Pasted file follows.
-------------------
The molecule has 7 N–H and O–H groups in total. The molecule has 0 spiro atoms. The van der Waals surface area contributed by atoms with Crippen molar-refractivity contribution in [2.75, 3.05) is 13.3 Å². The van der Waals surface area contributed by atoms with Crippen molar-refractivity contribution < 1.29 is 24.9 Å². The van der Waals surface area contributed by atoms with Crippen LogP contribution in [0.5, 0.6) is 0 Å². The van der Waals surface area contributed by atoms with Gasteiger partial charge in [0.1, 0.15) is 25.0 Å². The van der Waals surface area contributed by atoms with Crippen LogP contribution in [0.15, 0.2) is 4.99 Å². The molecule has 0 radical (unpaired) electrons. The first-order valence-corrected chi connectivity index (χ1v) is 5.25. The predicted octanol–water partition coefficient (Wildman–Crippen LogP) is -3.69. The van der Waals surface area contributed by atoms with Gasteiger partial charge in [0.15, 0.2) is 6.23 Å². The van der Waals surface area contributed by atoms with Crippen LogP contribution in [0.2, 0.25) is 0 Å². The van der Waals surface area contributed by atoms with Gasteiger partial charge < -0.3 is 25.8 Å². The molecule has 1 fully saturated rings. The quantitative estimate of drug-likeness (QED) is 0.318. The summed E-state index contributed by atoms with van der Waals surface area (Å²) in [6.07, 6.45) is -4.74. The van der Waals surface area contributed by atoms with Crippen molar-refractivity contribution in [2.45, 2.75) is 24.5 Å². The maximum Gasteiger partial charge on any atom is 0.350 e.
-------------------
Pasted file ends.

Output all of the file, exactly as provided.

The molecule has 7 N–H and O–H groups in total. The molecule has 0 spiro atoms. The van der Waals surface area contributed by atoms with Crippen molar-refractivity contribution in [2.75, 3.05) is 13.3 Å². The van der Waals surface area contributed by atoms with Crippen molar-refractivity contribution < 1.29 is 24.9 Å². The van der Waals surface area contributed by atoms with Crippen LogP contribution in [0.5, 0.6) is 0 Å². The van der Waals surface area contributed by atoms with Gasteiger partial charge in [0.1, 0.15) is 25.0 Å². The van der Waals surface area contributed by atoms with Crippen LogP contribution in [0.15, 0.2) is 4.99 Å². The molecule has 0 radical (unpaired) electrons. The first-order valence-corrected chi connectivity index (χ1v) is 5.25. The predicted octanol–water partition coefficient (Wildman–Crippen LogP) is -3.69. The van der Waals surface area contributed by atoms with Gasteiger partial charge in [0.15, 0.2) is 6.23 Å². The van der Waals surface area contributed by atoms with Crippen LogP contribution in [0.2, 0.25) is 0 Å². The van der Waals surface area contributed by atoms with Gasteiger partial charge < -0.3 is 25.8 Å². The molecule has 1 fully saturated rings. The quantitative estimate of drug-likeness (QED) is 0.318. The summed E-state index contributed by atoms with van der Waals surface area (Å²) in [6.07, 6.45) is -4.74. The van der Waals surface area contributed by atoms with Crippen molar-refractivity contribution in [2.45, 2.75) is 24.5 Å². The maximum Gasteiger partial charge on any atom is 0.350 e.